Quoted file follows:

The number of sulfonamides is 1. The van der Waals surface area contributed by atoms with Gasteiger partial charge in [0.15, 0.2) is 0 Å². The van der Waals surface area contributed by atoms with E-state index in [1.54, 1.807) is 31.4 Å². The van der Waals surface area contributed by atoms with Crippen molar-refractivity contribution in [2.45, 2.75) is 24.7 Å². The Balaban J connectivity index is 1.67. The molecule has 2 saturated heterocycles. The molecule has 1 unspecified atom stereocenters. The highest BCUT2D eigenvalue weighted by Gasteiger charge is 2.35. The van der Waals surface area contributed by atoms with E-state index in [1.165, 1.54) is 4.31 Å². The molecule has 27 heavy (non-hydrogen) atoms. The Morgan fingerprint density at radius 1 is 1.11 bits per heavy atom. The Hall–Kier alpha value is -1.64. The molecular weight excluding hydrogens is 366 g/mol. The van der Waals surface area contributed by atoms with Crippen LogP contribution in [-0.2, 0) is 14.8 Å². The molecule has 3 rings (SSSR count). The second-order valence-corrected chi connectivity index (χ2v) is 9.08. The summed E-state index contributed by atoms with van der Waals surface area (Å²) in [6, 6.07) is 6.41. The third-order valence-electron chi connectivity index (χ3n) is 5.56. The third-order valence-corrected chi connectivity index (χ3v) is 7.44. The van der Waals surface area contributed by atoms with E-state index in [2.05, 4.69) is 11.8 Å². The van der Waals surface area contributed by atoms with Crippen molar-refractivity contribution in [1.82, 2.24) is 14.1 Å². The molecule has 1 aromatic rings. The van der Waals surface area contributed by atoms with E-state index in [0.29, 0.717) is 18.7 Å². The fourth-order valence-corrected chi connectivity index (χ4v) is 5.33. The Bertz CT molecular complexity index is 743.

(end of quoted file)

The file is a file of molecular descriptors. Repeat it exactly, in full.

The number of sulfonamides is 1. The van der Waals surface area contributed by atoms with Gasteiger partial charge in [0.15, 0.2) is 0 Å². The van der Waals surface area contributed by atoms with E-state index in [1.54, 1.807) is 31.4 Å². The van der Waals surface area contributed by atoms with Crippen molar-refractivity contribution in [2.45, 2.75) is 24.7 Å². The Balaban J connectivity index is 1.67. The molecule has 2 saturated heterocycles. The molecule has 1 unspecified atom stereocenters. The highest BCUT2D eigenvalue weighted by Gasteiger charge is 2.35. The van der Waals surface area contributed by atoms with E-state index in [1.165, 1.54) is 4.31 Å². The molecule has 27 heavy (non-hydrogen) atoms. The Morgan fingerprint density at radius 1 is 1.11 bits per heavy atom. The Hall–Kier alpha value is -1.64. The molecular weight excluding hydrogens is 366 g/mol. The van der Waals surface area contributed by atoms with Crippen LogP contribution in [-0.2, 0) is 14.8 Å². The molecule has 3 rings (SSSR count). The second-order valence-corrected chi connectivity index (χ2v) is 9.08. The summed E-state index contributed by atoms with van der Waals surface area (Å²) in [6, 6.07) is 6.41. The third-order valence-electron chi connectivity index (χ3n) is 5.56. The third-order valence-corrected chi connectivity index (χ3v) is 7.44. The van der Waals surface area contributed by atoms with E-state index in [2.05, 4.69) is 11.8 Å². The van der Waals surface area contributed by atoms with Crippen molar-refractivity contribution in [1.82, 2.24) is 14.1 Å². The molecule has 1 aromatic rings. The van der Waals surface area contributed by atoms with E-state index in [0.29, 0.717) is 18.7 Å². The fourth-order valence-corrected chi connectivity index (χ4v) is 5.33. The Bertz CT molecular complexity index is 743.